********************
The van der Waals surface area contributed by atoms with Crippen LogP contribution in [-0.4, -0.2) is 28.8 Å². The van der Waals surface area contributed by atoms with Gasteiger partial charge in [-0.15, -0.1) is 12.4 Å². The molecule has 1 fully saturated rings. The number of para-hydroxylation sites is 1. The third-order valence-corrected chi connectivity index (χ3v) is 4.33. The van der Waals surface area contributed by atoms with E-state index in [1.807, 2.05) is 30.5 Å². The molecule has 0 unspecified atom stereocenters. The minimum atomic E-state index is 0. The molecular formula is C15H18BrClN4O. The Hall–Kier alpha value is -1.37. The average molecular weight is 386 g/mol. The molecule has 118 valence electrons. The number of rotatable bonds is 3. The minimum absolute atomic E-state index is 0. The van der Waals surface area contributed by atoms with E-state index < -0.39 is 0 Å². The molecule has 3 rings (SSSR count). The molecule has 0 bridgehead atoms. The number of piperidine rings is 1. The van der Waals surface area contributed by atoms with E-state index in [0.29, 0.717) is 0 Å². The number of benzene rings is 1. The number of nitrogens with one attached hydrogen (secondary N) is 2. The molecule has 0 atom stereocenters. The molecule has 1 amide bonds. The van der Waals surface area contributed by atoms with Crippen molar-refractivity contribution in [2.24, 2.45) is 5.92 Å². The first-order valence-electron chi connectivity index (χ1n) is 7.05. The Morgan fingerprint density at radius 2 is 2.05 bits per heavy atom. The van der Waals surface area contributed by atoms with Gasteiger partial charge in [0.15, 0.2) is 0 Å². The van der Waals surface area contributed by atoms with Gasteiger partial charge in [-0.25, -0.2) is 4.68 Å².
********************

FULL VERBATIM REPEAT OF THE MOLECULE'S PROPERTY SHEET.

The van der Waals surface area contributed by atoms with Crippen LogP contribution in [-0.4, -0.2) is 28.8 Å². The van der Waals surface area contributed by atoms with Gasteiger partial charge in [-0.15, -0.1) is 12.4 Å². The molecule has 1 fully saturated rings. The number of para-hydroxylation sites is 1. The third-order valence-corrected chi connectivity index (χ3v) is 4.33. The van der Waals surface area contributed by atoms with E-state index in [1.807, 2.05) is 30.5 Å². The molecule has 0 unspecified atom stereocenters. The minimum atomic E-state index is 0. The molecular formula is C15H18BrClN4O. The Hall–Kier alpha value is -1.37. The average molecular weight is 386 g/mol. The molecule has 118 valence electrons. The number of rotatable bonds is 3. The minimum absolute atomic E-state index is 0. The van der Waals surface area contributed by atoms with E-state index < -0.39 is 0 Å². The molecule has 3 rings (SSSR count). The molecule has 0 bridgehead atoms. The number of piperidine rings is 1. The van der Waals surface area contributed by atoms with E-state index in [0.29, 0.717) is 0 Å². The number of benzene rings is 1. The number of nitrogens with one attached hydrogen (secondary N) is 2. The molecule has 0 atom stereocenters. The molecule has 1 amide bonds. The van der Waals surface area contributed by atoms with Crippen molar-refractivity contribution in [2.24, 2.45) is 5.92 Å². The first-order valence-electron chi connectivity index (χ1n) is 7.05. The Morgan fingerprint density at radius 2 is 2.05 bits per heavy atom. The van der Waals surface area contributed by atoms with Gasteiger partial charge in [0.15, 0.2) is 0 Å². The van der Waals surface area contributed by atoms with Gasteiger partial charge in [-0.25, -0.2) is 4.68 Å².